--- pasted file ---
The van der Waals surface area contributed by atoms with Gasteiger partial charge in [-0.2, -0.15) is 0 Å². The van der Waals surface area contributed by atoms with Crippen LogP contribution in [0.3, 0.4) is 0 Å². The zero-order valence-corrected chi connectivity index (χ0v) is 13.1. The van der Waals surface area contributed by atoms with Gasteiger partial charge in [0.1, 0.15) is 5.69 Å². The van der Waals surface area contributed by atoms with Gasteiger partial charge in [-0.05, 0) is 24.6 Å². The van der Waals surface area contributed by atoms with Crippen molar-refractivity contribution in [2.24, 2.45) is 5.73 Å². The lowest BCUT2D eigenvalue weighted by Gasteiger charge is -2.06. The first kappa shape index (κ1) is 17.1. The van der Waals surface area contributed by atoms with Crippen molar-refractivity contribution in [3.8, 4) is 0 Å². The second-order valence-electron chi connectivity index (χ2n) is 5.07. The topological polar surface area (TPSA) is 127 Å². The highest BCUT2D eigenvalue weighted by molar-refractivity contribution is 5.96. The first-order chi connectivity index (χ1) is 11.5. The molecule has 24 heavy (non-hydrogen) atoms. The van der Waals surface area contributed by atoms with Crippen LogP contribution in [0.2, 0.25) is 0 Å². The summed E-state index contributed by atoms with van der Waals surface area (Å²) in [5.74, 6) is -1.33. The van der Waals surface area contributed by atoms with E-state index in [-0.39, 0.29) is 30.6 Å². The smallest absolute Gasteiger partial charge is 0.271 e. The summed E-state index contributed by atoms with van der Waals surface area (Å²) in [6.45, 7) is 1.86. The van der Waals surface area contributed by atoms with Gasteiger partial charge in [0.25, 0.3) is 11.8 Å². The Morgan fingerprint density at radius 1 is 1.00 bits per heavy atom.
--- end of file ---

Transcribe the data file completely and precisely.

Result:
The van der Waals surface area contributed by atoms with Gasteiger partial charge in [-0.2, -0.15) is 0 Å². The van der Waals surface area contributed by atoms with Crippen LogP contribution in [0.3, 0.4) is 0 Å². The zero-order valence-corrected chi connectivity index (χ0v) is 13.1. The van der Waals surface area contributed by atoms with Gasteiger partial charge in [0.1, 0.15) is 5.69 Å². The van der Waals surface area contributed by atoms with Gasteiger partial charge in [-0.05, 0) is 24.6 Å². The van der Waals surface area contributed by atoms with Crippen molar-refractivity contribution in [2.24, 2.45) is 5.73 Å². The lowest BCUT2D eigenvalue weighted by Gasteiger charge is -2.06. The first kappa shape index (κ1) is 17.1. The van der Waals surface area contributed by atoms with Crippen molar-refractivity contribution in [3.8, 4) is 0 Å². The second-order valence-electron chi connectivity index (χ2n) is 5.07. The topological polar surface area (TPSA) is 127 Å². The highest BCUT2D eigenvalue weighted by molar-refractivity contribution is 5.96. The first-order chi connectivity index (χ1) is 11.5. The molecule has 24 heavy (non-hydrogen) atoms. The van der Waals surface area contributed by atoms with Crippen LogP contribution in [0.2, 0.25) is 0 Å². The summed E-state index contributed by atoms with van der Waals surface area (Å²) in [5.74, 6) is -1.33. The van der Waals surface area contributed by atoms with E-state index in [-0.39, 0.29) is 30.6 Å². The smallest absolute Gasteiger partial charge is 0.271 e. The summed E-state index contributed by atoms with van der Waals surface area (Å²) in [6.45, 7) is 1.86. The van der Waals surface area contributed by atoms with Gasteiger partial charge in [0.25, 0.3) is 11.8 Å². The Morgan fingerprint density at radius 1 is 1.00 bits per heavy atom.